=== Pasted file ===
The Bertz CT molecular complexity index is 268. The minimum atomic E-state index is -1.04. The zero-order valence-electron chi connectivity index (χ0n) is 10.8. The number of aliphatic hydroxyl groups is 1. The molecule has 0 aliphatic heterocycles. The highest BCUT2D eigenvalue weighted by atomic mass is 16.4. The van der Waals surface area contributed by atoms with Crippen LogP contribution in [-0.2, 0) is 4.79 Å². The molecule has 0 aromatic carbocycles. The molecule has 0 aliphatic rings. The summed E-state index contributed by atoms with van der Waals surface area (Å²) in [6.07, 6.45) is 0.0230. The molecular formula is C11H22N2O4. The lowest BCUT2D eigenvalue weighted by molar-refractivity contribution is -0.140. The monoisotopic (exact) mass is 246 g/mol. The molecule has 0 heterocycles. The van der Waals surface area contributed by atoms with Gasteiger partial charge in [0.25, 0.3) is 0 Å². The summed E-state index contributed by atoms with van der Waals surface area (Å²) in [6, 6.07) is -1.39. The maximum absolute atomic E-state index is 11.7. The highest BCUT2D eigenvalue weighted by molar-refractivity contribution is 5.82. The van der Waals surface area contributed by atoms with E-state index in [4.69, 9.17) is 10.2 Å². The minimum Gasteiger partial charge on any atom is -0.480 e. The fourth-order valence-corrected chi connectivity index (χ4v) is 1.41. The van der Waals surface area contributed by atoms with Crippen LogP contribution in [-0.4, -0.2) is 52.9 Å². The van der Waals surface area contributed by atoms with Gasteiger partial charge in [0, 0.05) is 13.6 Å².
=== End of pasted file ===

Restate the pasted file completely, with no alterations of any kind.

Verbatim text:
The Bertz CT molecular complexity index is 268. The minimum atomic E-state index is -1.04. The zero-order valence-electron chi connectivity index (χ0n) is 10.8. The number of aliphatic hydroxyl groups is 1. The molecule has 0 aliphatic heterocycles. The highest BCUT2D eigenvalue weighted by atomic mass is 16.4. The van der Waals surface area contributed by atoms with Crippen LogP contribution in [-0.2, 0) is 4.79 Å². The molecule has 0 aromatic carbocycles. The molecule has 0 aliphatic rings. The summed E-state index contributed by atoms with van der Waals surface area (Å²) in [6.07, 6.45) is 0.0230. The molecular formula is C11H22N2O4. The lowest BCUT2D eigenvalue weighted by molar-refractivity contribution is -0.140. The monoisotopic (exact) mass is 246 g/mol. The molecule has 0 heterocycles. The van der Waals surface area contributed by atoms with Gasteiger partial charge in [0.25, 0.3) is 0 Å². The summed E-state index contributed by atoms with van der Waals surface area (Å²) in [6, 6.07) is -1.39. The maximum absolute atomic E-state index is 11.7. The highest BCUT2D eigenvalue weighted by molar-refractivity contribution is 5.82. The van der Waals surface area contributed by atoms with E-state index in [4.69, 9.17) is 10.2 Å². The minimum Gasteiger partial charge on any atom is -0.480 e. The fourth-order valence-corrected chi connectivity index (χ4v) is 1.41. The van der Waals surface area contributed by atoms with Crippen LogP contribution in [-0.4, -0.2) is 52.9 Å². The van der Waals surface area contributed by atoms with Gasteiger partial charge in [0, 0.05) is 13.6 Å².